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Date Posted: 2006-03-17

By Paige VanVorst
Eddie Condon is one of the cornerstones upon which the CRC group of labels is based. While he wasn`t one of the group gathered in the Beltone Studios on August 16, 1949, his spirit certainly was there- most of the players in the room that day had been Condonites at one time or another and there was nothing laid down that day that he would`t have heartily approved.
Eddie Condon made his first appearance on Jazzology when J-10 was issued in 1965, and that was the first of very many compilations, including the first-ever complete and chronological release of the fabled Town Hall Concerts. We are reissuing a number of Condon sets this time out and if you`re a Condon fan you can choose between highlights from many periods in his musical career. We`ll take this opportunity to talk a bit about the man and his music.
Albert Edwin Condon was born in Goodland, IN on November 16, 1905. His father was a railroad man and ultimately moved his growing family to Momence IL, a gritty railroad town South of Chicago, where he opened a tavern. Eddie, the youngest of nine children, grew up in a musical environment- his sisters all took piano lessons and by the time he was a pre-teen they had a family quartet with his father on violin, brother Clifford on alto horn, one of his sisters on piano, and young Eddie on ukulele. By the time he was in high school he was absolutely mad about music and left school at the age of sixteen to go on the road with a band, Hollis Peavey`s Jazz Bandits. He stayed with them two years, traveling all around the country, one of many unrecorded and largely-unremembered bands of that era.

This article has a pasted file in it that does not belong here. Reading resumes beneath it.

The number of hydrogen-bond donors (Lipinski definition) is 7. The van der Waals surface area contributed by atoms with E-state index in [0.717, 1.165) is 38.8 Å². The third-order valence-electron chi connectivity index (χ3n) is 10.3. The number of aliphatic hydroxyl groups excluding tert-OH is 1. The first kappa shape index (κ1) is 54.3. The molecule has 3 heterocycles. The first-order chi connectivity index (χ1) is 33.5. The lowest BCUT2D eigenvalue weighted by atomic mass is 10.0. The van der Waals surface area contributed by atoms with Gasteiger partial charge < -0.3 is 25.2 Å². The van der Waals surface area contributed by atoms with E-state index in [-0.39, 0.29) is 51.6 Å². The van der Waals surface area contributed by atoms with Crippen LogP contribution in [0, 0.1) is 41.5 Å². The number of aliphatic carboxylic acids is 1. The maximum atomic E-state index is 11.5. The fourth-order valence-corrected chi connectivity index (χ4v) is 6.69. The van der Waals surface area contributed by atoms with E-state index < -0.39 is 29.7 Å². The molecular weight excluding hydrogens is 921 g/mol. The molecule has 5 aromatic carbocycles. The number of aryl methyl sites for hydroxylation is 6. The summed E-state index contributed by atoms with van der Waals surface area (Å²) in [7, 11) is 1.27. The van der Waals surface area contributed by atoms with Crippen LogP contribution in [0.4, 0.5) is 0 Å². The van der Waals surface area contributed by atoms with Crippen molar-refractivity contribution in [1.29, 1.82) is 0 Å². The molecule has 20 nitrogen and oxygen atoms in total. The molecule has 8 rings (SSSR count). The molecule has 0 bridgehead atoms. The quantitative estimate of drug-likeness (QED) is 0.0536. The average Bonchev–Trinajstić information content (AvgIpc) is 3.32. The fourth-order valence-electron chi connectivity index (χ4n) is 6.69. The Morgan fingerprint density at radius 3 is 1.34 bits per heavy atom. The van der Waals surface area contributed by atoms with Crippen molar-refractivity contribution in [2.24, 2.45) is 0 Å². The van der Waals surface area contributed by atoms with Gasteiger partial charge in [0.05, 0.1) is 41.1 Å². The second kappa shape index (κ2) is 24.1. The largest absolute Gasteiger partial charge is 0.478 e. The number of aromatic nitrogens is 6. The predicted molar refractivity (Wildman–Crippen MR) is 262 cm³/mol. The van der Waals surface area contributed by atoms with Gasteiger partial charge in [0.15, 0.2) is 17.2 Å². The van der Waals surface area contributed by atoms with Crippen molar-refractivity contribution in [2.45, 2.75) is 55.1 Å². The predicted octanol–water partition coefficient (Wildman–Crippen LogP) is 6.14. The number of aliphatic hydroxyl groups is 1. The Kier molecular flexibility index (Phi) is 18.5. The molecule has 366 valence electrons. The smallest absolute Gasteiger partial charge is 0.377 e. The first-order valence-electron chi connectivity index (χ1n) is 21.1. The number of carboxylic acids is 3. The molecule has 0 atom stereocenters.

Condon left the road in1924 and settled in Chicago. As Eddie put it, "1924 was a good year to be in Chicago. I heard Joe Oliver and Louis Armstrong at the Lincoln Gardens and guys like Benny Goodman, Bud Freeman and Dave Tough were just learning to play their instruments. I got to spend a lot of time with Bix and the migration of musicians to New York had not yet started. There`s always a right time to be in a certain place. This was the right time to be in Chicago."
Condon worked around Chicago for about three years, taking summer work in some of the resort areas in nearby Wisconsin.
By 1927 the Chicagoans had their act together- they`d been working in various small groups and by 1927 they were finished musicians- slow starters like Bud Freeman had caught up with the faster learners like Jimmy McPartland and Frank Teschmacher; they were ready to record. McKenzie and Condon`s Chicagoans entered the Okeh studios December 8, 1927 and made history. These sides marked the first recordings of what has become known as Chicago style jazz. The players almost all became household words- Jimmy McPartland, Frank Teschmacher, Bud Freeman, Joe Sullivan, Eddie Condon, Jim Lanigan, and Dave Tough. The four sides have been reissued countless times and bands still play the numbers.
Their flowering on the Chicago recording scene was brief- to a man they left for New York within a year. Bix Beiderbecke had gone there first and when the Big Apple didn`t chew him up and spit him back, Condon decided to try the big time, though he said he always intended to return to Chicago when he left initially.
The Chicagoans got to New York at exactly the wrong time- within a year the stock market crash brought the good times to an end and dried up the little recording sessions that the Chicagoans had been relying on to pay the rent.
Luckily for Condon he`d been working with the Mound City Blue Blowers, featuring comb-and-paper virtuoso Red McKenzie, who were then a hot novelty act and still getting some vaudeville bookings and a few recording sessions.
During this period Condon was instrumental in breaking the color line in the recording studios- the Eddie`s Hot Shots session, two Victor sides recorded 2/8/29, featured Eddie, Mezz Mezzrow and Jack Teagarden with Leonard Davis, Happy Caldwell and George Stafford, an unprecedented mixed band. This led to sessions soon after with Fats Waller and Louis Armstrong- Condon suggested the Armstrong date to Okeh, convincing them he hadn`t harmed Victor with his recent date for them. During this period Condon was part of some of the most spectacular jam session recordings of all time- the two 1932 ARC sessions by the